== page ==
Imperial Entrepreneur: Masculinity, Race, and the Memory of Frederick Funston
Wells, Jonathan Patrick
University of Kansas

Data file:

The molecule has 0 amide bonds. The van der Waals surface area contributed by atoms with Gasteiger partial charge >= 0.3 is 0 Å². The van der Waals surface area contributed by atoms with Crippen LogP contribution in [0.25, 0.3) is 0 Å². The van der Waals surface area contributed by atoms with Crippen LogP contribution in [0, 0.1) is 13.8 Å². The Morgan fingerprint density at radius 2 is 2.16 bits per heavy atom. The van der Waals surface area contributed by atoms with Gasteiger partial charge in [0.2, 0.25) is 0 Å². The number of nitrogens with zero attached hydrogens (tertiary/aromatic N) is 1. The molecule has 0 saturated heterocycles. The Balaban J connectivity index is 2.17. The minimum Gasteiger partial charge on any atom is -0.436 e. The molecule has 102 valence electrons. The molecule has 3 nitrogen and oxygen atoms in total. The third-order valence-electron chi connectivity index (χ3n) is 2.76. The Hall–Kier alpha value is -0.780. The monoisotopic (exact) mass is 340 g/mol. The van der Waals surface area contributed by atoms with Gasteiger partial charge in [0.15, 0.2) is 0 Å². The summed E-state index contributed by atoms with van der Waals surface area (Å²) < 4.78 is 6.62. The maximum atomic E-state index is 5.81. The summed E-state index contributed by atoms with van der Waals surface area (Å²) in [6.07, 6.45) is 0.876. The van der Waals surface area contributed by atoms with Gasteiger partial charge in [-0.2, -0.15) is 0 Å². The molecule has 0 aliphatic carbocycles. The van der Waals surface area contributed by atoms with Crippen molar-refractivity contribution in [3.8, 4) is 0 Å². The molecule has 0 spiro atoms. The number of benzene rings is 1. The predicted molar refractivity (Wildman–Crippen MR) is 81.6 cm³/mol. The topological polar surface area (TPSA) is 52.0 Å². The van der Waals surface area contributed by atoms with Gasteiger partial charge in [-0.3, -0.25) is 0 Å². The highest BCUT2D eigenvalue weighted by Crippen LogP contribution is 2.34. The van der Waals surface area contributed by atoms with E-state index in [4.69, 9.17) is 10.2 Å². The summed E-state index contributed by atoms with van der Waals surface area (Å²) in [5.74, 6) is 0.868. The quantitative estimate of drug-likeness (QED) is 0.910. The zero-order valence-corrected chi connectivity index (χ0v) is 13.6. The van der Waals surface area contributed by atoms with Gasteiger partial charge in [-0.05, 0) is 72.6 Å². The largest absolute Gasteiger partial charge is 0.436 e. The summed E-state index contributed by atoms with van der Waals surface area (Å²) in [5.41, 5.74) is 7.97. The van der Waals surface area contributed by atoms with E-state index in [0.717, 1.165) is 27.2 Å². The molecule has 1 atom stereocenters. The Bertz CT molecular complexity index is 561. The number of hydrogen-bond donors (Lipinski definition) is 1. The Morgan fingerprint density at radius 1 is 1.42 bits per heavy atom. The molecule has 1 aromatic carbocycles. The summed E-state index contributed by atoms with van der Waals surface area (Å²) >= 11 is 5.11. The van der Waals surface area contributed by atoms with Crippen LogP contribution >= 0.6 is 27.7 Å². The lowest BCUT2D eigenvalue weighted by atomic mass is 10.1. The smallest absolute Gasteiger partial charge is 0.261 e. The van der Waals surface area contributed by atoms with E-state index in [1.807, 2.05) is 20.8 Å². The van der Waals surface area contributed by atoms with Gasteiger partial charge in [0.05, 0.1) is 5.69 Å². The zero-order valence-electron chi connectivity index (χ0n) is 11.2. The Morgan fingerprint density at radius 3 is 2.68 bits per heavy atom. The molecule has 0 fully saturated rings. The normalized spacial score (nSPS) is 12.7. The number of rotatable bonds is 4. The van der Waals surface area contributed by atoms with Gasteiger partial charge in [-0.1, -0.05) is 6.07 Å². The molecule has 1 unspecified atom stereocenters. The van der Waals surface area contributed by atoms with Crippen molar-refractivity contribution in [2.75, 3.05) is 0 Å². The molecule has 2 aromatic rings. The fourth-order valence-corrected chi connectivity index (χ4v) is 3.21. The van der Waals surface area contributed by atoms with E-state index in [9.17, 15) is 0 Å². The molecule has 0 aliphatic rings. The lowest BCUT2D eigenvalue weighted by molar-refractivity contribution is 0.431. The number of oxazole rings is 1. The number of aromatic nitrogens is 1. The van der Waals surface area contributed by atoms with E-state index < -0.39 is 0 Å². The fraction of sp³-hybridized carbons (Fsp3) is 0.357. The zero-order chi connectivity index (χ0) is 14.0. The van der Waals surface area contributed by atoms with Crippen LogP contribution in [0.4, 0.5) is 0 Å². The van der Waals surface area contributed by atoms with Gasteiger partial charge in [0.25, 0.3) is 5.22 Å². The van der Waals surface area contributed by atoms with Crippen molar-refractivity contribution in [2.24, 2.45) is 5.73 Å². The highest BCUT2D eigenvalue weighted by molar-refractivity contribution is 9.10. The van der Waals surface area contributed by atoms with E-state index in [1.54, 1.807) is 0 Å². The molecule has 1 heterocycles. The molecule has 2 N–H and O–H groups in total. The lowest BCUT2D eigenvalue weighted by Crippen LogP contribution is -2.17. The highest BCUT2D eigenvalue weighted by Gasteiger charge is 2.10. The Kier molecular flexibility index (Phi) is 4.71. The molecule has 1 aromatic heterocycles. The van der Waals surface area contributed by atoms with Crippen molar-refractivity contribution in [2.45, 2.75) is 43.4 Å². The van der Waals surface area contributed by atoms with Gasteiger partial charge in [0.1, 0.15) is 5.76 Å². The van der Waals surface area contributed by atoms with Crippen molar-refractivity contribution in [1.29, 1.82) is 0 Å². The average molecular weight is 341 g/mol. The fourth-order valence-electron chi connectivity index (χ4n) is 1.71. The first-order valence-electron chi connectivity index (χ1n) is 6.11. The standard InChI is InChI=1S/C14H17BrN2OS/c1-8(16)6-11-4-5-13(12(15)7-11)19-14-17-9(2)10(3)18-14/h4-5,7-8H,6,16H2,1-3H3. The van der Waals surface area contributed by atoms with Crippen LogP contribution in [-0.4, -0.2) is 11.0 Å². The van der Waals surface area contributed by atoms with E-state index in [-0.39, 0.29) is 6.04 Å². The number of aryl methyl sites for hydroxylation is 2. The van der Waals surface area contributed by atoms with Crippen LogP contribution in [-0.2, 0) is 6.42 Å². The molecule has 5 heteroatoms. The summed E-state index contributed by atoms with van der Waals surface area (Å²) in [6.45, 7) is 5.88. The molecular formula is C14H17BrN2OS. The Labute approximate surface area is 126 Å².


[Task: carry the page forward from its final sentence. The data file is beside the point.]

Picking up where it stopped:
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This work examines Major General Frederick Funston’s life and subsequent memory. It seeks to answer two questions: first, how and why individuals/media makers constructed various identities of Funston during his life? Secondly, this work seeks to answer how and why individuals harnessed these identities after Funston’s death to support various causes? I argue that Frederick Funston became part of a larger narrative about imperialism, and that the conflict between imperialists and anti-imperialists formed the basis for two competing memories of Funston over the next century. Funston started his career as an explorer and used the local newspapers to gain acceptance for his chosen profession. Funston became an entrepreneur of imperialism. He promoted the idea of expansionism and with it he sold himself and his story. His early writings reflect the use of racial and gendered language to pit the “civilized” against the “savage.” Funston used the language of white civilized manhood to demonstrate his superiority over “other” non-white groups. During the Spanish-American War, Funston served in the Kansas 20th and later in the regular army. Imperialists and anti-imperialists used similar language to build support for their respective causes. They used Funston as a symbol for the larger debate over imperialism and cast him as either the melodramatic hero or villain. The way media makers wrote about Funston during his life, reflects the memory of Funston throughout the twentieth century. As long as white martial manhood was hegemonic, the memory of Funston the hero remained dominant. In the 1960s and 1970s the hegemony of white manhood faltered as other groups, like African Americans, Hispanics, homosexuals, feminists, all contested what it meant to be a “real American.” The contest over Funston’s memory continues today in places like Chicago, San Francisco, and Iola.
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